Murray links to other writers who have made their own contributions to the growing collection of reasons why Trump is unfit, and it turns out they are some of the very same pieces I’ve been saving for future reference: Ross Douthat, Andrew Sullivan, David Brooks, among others.  They have identified aspects of the candidate’s character that should make any reasonable person nervous at the prospect of a President Trump: the bullying, the unreconstructed pandering to voter fear and racial prejudice, the threats against journalists who dare ask pointed questions, the unrealistic view of the modern world and America’s place in it.

I am told that it is unfair to speak in such harsh terms of a person I don’t know personally: Look how nice his kids seem to be. Look at all his friends who say that he’s really a pleasant fellow in private. Sorry. I don’t need any secondary sources. Donald Trump makes the case for David Brooks’s assessment in every public appearance. When a man deliberately inflames the antagonism of one American ethnic group toward another, takes pleasure in labeling people “losers,” and openly promises to use the powers of the presidency to punish people who get in his way, there is nothing that person can do or say in private that should alter my opinion of whether he is fit to be the president of the United States.

I know that I am unlikely to persuade any of my fellow Establishmentarians to change their minds. But I cannot end without urging you to resist that sin to which people with high IQs (which most of you have) are unusually prone: Using your intellectual powers to convince yourself of something despite the evidence plainly before you. Just watch and listen to the man. Don’t concoct elaborate rationalizations. Just watch and listen. [emphasis added]

That’s important.  His ability to (apparently) win the nomination of one of the two major political parties for president of our country, as stunning as it is, shouldn’t be our excuse to relax and think, well, if the GOP thinks he’s fine then I guess he must be; I must’ve misunderstood some of what he said (or the media reported it wrong!).  It will be tough to do, but don’t let the sheer lunacy of what he says wear off—don’t just get used to the outrageousness and let it become normal, become just another opinion.

And, one more thing from Murray:

…contemplate this fact about history: We have had presidents whose competence once in office was better than we could have anticipated. Truman, for example. We have had presidents whose characters were subsequently revealed to be worse than they had seemed during the campaign. Kennedy, for example. We have never had a president whose character proved to be more admirable once he was in office than it had appeared during the campaign. What you see on your television screen every day from Donald Trump the candidate is the best that you can expect from Donald Trump the president. “Hillary is even worse” doesn’t cut it.

It’s a Daily Double!

Now, what was I just saying (in the preceding post): politicians think voters are stupid, yes, but some seem to have no problem letting us voters know that they’re cut from the same cloth.  I give you, former Texas governor Rick Perry.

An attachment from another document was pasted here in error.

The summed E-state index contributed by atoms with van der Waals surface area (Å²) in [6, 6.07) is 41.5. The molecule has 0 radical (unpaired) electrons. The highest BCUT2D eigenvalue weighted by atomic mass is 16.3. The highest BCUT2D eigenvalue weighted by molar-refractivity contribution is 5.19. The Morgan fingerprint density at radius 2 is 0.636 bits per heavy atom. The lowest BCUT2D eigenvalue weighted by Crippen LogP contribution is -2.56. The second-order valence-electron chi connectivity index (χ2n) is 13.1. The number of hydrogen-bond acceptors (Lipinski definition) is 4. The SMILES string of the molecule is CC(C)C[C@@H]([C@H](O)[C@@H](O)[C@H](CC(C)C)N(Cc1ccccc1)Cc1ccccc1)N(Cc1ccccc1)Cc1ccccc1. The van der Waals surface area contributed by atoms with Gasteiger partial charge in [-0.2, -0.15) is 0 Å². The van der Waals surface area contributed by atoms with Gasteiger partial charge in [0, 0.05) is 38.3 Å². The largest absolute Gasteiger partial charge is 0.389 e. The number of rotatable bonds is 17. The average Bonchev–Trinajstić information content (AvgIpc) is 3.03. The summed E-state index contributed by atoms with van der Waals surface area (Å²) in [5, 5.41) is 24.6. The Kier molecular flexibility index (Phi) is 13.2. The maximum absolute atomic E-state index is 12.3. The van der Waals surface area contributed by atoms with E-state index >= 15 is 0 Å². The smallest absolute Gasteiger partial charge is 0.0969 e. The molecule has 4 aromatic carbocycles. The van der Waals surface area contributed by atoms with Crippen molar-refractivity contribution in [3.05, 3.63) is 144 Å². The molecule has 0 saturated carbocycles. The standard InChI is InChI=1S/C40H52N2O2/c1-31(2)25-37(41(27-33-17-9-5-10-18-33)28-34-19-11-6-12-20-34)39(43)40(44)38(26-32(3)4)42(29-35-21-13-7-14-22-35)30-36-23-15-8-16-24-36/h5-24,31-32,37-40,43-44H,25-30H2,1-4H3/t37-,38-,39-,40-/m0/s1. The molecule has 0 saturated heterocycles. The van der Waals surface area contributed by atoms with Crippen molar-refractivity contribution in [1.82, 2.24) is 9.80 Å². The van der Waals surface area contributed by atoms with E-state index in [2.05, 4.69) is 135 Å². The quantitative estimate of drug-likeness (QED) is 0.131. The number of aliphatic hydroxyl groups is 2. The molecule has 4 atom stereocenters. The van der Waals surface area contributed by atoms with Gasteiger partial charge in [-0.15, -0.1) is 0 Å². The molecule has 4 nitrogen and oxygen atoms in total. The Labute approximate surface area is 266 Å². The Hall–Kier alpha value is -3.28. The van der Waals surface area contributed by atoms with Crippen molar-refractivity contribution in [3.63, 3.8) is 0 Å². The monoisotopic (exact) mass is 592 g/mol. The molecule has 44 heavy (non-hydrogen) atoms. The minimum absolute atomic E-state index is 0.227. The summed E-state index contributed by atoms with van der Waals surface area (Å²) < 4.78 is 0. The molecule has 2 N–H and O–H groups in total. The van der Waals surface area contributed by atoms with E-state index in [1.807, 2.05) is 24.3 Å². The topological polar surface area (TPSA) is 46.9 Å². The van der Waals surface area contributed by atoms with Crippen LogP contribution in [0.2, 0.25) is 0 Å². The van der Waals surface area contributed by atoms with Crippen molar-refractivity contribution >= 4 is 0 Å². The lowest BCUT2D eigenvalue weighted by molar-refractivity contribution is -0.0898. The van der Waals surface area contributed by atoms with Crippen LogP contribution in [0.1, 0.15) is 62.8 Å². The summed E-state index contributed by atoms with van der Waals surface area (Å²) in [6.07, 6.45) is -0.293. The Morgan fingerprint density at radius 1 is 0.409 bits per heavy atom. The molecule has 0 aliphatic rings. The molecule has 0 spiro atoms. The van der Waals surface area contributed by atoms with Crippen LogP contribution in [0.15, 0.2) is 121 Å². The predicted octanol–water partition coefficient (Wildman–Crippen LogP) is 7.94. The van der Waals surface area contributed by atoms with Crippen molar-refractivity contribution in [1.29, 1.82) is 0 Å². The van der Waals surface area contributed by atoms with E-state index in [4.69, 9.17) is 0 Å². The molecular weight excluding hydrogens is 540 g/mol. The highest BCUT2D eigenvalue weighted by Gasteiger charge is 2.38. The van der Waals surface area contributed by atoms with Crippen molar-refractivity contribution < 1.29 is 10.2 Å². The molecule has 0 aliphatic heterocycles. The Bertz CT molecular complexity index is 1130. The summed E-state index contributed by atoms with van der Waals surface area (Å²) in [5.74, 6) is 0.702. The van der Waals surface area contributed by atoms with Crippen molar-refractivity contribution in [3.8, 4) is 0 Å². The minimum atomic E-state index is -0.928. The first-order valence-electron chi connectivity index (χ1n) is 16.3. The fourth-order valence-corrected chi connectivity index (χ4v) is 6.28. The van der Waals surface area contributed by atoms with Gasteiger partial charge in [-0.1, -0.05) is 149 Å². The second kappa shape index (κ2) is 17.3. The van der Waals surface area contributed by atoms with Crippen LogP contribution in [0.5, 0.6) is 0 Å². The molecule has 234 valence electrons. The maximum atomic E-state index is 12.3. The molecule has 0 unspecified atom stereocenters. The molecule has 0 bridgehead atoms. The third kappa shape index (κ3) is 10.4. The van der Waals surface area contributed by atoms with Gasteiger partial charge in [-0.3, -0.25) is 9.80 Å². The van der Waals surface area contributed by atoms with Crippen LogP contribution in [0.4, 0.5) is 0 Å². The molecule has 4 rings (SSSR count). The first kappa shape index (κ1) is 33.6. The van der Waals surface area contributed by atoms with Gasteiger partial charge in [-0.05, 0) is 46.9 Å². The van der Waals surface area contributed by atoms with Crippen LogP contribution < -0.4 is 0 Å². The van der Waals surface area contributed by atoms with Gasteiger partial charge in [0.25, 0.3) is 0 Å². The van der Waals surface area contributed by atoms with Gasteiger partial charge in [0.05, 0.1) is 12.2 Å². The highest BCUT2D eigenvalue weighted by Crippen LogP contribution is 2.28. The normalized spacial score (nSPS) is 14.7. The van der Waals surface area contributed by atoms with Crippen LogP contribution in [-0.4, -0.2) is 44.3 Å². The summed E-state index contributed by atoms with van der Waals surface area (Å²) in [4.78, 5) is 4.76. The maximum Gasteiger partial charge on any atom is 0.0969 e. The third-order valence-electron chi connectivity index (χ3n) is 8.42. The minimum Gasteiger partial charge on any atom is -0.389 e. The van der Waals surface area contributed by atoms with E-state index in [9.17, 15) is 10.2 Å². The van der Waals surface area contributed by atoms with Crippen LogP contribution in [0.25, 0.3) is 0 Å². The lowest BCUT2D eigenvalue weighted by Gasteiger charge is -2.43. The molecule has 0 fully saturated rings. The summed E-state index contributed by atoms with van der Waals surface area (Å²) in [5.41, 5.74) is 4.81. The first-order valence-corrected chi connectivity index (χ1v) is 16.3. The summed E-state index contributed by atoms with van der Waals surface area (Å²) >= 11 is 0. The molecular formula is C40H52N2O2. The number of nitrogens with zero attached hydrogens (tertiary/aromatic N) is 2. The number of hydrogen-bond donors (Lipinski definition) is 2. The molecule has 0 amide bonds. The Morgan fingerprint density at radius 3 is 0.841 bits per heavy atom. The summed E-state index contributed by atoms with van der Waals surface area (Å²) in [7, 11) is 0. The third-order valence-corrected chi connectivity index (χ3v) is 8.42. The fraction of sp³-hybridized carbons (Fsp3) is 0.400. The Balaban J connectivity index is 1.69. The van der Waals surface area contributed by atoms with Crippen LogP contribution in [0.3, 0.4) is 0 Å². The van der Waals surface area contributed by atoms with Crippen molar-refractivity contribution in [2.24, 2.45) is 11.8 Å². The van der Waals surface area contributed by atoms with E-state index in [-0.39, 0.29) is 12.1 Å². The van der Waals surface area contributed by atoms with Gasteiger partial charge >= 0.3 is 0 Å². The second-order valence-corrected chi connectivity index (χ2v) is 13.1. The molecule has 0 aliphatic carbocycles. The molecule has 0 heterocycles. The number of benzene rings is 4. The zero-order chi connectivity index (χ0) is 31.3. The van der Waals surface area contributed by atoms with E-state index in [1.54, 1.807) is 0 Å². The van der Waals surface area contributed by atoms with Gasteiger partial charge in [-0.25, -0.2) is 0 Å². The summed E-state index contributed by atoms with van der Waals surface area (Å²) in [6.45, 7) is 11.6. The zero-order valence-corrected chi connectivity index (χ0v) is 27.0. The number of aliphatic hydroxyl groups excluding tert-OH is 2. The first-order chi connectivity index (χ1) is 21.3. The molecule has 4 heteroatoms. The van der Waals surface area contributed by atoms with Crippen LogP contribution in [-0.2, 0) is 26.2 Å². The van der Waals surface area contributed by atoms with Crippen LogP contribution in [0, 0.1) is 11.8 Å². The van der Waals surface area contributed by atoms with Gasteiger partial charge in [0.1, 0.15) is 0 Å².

In a ceremony at the state capitol in Austin on Friday, a day after John Kasich joined all the other Republican presidential candidates on the sideline, which signaled the official start of a full-fledged identity crisis for the Republican Party (how entertaining!), our former governor and erstwhile GOP presidential contestant, a man who endorsed Ted Cruz for president and had called Donald Trump, among other things, “a cancer on conservative politics,” ever-so-casually endorsed Trump and even allowed as how he would campaign for him and wouldn’t mind being his running mate.

Then Perry took the hypocrisy one step further and explained that it’s all just politics:

“If you recall back in 2011, 2012, I probably said some harsh things about Mitt Romney,” Perry said of the first of his two unsuccessful runs for the GOP presidential nomination. “He said some harsh things about me. We are competitors, so the rhetoric is the heat of battle. It’s in the chaos of the presidential bid. … If one doesn’t understand that, then they don’t understand how our process of elections works. We compete, and then we let bygones be bygones.”

So, he really didn’t believe what he trash-talked about Trump before?

“As late as this last week … I said he’s one of the most talented people I’ve ever seen. He knows how to market. He knows how to brand. He’s vanquished 16 pretty capable men and women,” Perry said. “So, from the standpoint of his being capable to lead, to have the vision to take this country forward, I think it’s important to have a president who understands economically how to move this country forward and how to build our military back up – an individual who knows how to govern.[“]

Excuse me: you can say anything you want about another candidate during a campaign, and you presume that I know that you don’t really believe any of it, because it’s all “just politics?”  A campaign is the opportunity to make shit up about your opponents, and it’s OK because while the people are stupid enough to choose who they support based on your lies, they’re also smart enough to know that you’re lying and that’s no big whoop because it’s just politics?